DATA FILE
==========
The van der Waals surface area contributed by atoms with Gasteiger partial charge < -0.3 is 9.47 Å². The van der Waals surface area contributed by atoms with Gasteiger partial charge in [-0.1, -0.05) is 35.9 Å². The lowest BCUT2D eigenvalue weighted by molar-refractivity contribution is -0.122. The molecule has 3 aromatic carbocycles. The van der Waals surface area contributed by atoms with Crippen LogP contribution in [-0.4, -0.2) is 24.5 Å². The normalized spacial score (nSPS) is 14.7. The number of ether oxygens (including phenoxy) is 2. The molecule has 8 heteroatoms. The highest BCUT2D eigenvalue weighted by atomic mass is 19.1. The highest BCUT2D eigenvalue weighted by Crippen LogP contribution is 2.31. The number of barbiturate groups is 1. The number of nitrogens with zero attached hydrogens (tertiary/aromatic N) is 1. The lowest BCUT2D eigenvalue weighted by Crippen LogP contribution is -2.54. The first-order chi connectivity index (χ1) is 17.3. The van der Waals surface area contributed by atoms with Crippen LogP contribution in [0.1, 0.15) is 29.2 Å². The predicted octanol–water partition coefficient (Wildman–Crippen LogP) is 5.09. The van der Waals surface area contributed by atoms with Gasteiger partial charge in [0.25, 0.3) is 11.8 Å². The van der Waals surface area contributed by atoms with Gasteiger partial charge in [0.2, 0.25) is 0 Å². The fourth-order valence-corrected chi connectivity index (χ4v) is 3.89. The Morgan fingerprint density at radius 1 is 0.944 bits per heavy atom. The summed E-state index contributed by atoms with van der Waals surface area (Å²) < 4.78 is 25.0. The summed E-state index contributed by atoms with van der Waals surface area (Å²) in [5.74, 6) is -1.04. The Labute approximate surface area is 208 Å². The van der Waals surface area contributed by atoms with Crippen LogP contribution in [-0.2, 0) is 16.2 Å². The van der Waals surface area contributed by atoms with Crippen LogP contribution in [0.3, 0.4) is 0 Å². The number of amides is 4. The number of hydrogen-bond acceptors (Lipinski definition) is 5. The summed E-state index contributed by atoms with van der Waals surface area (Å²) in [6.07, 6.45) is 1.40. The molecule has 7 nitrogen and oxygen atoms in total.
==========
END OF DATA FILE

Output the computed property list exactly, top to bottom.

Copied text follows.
The van der Waals surface area contributed by atoms with Gasteiger partial charge < -0.3 is 9.47 Å². The van der Waals surface area contributed by atoms with Gasteiger partial charge in [-0.1, -0.05) is 35.9 Å². The lowest BCUT2D eigenvalue weighted by molar-refractivity contribution is -0.122. The molecule has 3 aromatic carbocycles. The van der Waals surface area contributed by atoms with Crippen LogP contribution in [-0.4, -0.2) is 24.5 Å². The normalized spacial score (nSPS) is 14.7. The number of ether oxygens (including phenoxy) is 2. The molecule has 8 heteroatoms. The highest BCUT2D eigenvalue weighted by atomic mass is 19.1. The highest BCUT2D eigenvalue weighted by Crippen LogP contribution is 2.31. The number of barbiturate groups is 1. The number of nitrogens with zero attached hydrogens (tertiary/aromatic N) is 1. The lowest BCUT2D eigenvalue weighted by Crippen LogP contribution is -2.54. The first-order chi connectivity index (χ1) is 17.3. The van der Waals surface area contributed by atoms with Crippen LogP contribution in [0.1, 0.15) is 29.2 Å². The predicted octanol–water partition coefficient (Wildman–Crippen LogP) is 5.09. The van der Waals surface area contributed by atoms with Gasteiger partial charge in [0.25, 0.3) is 11.8 Å². The van der Waals surface area contributed by atoms with Gasteiger partial charge in [0.2, 0.25) is 0 Å². The fourth-order valence-corrected chi connectivity index (χ4v) is 3.89. The Morgan fingerprint density at radius 1 is 0.944 bits per heavy atom. The summed E-state index contributed by atoms with van der Waals surface area (Å²) < 4.78 is 25.0. The summed E-state index contributed by atoms with van der Waals surface area (Å²) in [5.74, 6) is -1.04. The Labute approximate surface area is 208 Å². The van der Waals surface area contributed by atoms with Crippen LogP contribution in [-0.2, 0) is 16.2 Å². The van der Waals surface area contributed by atoms with Crippen LogP contribution in [0.3, 0.4) is 0 Å². The number of amides is 4. The number of hydrogen-bond acceptors (Lipinski definition) is 5. The summed E-state index contributed by atoms with van der Waals surface area (Å²) in [6.07, 6.45) is 1.40. The molecule has 7 nitrogen and oxygen atoms in total.